Martin Luther King Jr. on Foreign Policy and Inequality

The Rev. Dr. Martin Luther King Jr. gestures and shouts to his congregation in Ebenezer Baptist Church in Atlanta, Ga. on April 30, 1967 as he urges America to repent and abandon what he called its “Tragic, reckless adventure in Vietnam.“
The Rev. Dr. Martin Luther King Jr. gestures and shouts to his congregation in Ebenezer Baptist Church in Atlanta, Ga. on April 30, 1967 as he urges America to repent and abandon what he called its "Tragic, reckless adventure in Vietnam." AP Photo
The Rev. Dr. Martin Luther King Jr. gestures and shouts to his congregation in Ebenezer Baptist Church in Atlanta, Ga. on April 30, 1967 as he urges America to repent and abandon what he called its “Tragic, reckless adventure in Vietnam.“
The Rev. Dr. Martin Luther King Jr. gestures and shouts to his congregation in Ebenezer Baptist Church in Atlanta, Ga. on April 30, 1967 as he urges America to repent and abandon what he called its "Tragic, reckless adventure in Vietnam." AP Photo

Martin Luther King Jr. on Foreign Policy and Inequality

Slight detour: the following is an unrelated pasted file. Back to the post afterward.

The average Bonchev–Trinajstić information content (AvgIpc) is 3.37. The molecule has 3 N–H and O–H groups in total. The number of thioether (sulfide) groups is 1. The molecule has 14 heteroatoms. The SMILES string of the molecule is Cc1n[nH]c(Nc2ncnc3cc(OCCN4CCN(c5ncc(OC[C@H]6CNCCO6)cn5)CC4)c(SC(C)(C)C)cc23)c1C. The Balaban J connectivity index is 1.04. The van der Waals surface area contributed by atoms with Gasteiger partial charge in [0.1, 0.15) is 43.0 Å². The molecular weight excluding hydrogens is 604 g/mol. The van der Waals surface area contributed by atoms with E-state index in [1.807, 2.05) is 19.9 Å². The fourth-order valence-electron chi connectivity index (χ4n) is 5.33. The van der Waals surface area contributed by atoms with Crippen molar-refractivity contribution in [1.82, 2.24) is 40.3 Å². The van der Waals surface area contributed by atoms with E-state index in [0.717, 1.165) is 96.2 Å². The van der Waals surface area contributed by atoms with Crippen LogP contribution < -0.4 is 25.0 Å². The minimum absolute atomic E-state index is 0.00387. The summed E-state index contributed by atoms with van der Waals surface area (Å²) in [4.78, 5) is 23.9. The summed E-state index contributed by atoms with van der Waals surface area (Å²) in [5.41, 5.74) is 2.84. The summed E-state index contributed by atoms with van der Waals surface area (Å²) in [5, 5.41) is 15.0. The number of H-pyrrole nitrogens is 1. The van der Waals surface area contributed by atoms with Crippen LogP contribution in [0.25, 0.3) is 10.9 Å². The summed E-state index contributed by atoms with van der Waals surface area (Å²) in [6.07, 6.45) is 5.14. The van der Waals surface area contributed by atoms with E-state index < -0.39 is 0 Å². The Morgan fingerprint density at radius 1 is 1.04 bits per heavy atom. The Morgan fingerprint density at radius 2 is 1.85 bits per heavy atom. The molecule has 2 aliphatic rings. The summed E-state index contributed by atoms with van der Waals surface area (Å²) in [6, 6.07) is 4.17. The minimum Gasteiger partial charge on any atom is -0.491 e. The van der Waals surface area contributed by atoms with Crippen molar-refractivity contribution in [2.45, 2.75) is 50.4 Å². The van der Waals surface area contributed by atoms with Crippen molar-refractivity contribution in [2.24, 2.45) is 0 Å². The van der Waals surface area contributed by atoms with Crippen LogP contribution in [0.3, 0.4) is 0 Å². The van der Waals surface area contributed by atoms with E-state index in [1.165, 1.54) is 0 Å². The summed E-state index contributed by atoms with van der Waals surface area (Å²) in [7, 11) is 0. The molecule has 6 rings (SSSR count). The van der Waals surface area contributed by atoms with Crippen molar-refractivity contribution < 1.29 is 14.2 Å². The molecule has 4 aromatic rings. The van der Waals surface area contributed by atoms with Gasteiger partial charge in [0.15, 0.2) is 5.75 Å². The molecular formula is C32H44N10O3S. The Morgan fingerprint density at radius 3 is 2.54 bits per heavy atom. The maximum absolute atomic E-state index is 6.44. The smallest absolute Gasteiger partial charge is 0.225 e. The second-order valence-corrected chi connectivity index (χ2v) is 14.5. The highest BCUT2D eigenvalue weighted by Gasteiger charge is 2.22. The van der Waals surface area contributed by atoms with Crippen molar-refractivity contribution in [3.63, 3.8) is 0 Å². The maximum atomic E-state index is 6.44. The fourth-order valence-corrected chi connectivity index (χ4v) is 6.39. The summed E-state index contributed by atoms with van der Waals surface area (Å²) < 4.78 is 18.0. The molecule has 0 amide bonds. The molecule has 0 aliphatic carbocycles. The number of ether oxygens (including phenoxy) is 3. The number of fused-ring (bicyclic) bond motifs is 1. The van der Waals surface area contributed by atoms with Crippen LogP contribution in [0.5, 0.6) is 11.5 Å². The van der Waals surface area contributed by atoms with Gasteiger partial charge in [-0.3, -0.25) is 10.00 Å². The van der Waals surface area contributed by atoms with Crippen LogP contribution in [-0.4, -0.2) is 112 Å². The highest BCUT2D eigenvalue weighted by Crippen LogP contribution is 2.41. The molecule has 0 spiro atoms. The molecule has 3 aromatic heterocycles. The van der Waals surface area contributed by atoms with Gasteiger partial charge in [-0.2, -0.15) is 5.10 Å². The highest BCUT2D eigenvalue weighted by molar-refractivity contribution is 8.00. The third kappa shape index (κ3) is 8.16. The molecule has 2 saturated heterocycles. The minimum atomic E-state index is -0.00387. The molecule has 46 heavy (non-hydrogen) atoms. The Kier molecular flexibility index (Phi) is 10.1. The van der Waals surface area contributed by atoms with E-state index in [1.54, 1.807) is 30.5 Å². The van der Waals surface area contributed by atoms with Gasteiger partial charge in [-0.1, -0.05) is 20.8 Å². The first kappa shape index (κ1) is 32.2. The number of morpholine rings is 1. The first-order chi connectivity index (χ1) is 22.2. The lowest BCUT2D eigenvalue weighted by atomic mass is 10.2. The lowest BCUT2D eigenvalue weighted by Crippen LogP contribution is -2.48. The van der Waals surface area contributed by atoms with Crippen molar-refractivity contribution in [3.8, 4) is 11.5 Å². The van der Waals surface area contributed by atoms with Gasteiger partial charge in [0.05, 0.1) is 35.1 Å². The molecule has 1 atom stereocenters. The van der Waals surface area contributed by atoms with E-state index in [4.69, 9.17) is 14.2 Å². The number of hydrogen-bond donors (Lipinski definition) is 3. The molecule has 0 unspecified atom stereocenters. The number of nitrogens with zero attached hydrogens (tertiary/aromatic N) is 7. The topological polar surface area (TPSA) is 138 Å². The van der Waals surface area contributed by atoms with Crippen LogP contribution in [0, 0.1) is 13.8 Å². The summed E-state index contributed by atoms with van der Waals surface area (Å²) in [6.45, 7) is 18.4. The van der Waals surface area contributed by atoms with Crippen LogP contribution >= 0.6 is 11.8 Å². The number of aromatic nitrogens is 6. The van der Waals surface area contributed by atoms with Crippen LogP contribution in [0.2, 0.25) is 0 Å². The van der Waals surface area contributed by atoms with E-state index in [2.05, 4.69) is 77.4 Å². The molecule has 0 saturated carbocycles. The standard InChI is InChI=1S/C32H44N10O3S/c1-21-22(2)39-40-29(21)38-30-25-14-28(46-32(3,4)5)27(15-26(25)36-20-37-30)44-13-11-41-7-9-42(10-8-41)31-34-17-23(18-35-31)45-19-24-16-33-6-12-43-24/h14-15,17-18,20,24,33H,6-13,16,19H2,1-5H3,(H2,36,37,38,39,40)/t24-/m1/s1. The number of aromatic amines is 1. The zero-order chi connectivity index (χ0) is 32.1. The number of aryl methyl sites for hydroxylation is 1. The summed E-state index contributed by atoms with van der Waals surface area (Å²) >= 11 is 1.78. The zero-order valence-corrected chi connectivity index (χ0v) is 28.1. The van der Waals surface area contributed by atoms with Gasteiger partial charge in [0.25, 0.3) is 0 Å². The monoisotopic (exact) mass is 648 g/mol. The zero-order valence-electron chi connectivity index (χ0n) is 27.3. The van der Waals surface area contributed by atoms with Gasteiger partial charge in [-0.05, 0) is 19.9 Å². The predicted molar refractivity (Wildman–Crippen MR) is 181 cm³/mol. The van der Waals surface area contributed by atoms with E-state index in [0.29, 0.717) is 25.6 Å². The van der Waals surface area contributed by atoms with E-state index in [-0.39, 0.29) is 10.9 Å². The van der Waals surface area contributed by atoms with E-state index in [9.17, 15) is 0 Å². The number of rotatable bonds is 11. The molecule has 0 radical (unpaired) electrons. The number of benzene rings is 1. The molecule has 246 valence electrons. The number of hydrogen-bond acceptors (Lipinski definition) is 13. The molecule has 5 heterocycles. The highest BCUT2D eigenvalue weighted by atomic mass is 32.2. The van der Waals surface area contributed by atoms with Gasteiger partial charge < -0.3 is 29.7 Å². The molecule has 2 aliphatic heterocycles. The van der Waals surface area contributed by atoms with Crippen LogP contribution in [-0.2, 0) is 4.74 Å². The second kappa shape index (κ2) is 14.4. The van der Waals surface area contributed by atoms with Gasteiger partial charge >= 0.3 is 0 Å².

Martin Luther King Jr. delivered a sermon at New York’s Riverside Church 51 years ago on April 4th, 1967. It was called “Beyond Vietnam,” and it set the tone for King’s final year of life, which ended in assassination precisely one year later. In it, King refers to the evil triplets: Racism, Materialism, and Militarism, and how they uphold one another. Several weeks after that first speech at Riverside, he delivered another address about why he opposed the war in Vietnam at the Ebenezer Baptist Church in Atlanta, GA.

King has been elevated as a great example of nonviolent resistance in the civil rights movement. Textbooks and television ads quote from a select few landmark speeches. There’s a national holiday, and former President Barack Obama unveiled an official monument to King in 2011. But many have noted how sanitized this image of King is, especially given his resistance to the state, economy, and press. In 1963, FBI Director J. Edgar Hoover placed King on the FBI’s COINTELPRO list as a radical with supposed communist tendencies. King believed his “Christian prophetic witness” was based in the Old Testament Prophets, who gave voice to the voiceless, defended the defenseless, and most importantly, spoke truth to power “without fear or favour.”

Worldview discusses King and plays extended excerpts from those two speeches in his last year, which made him reviled even within the Black community. We’ll also make connections to the press, military, market economy, and government today with writer Vijay Prashad of Tricontinental: Institute for Social Research and chief editor of LeftWord Books.

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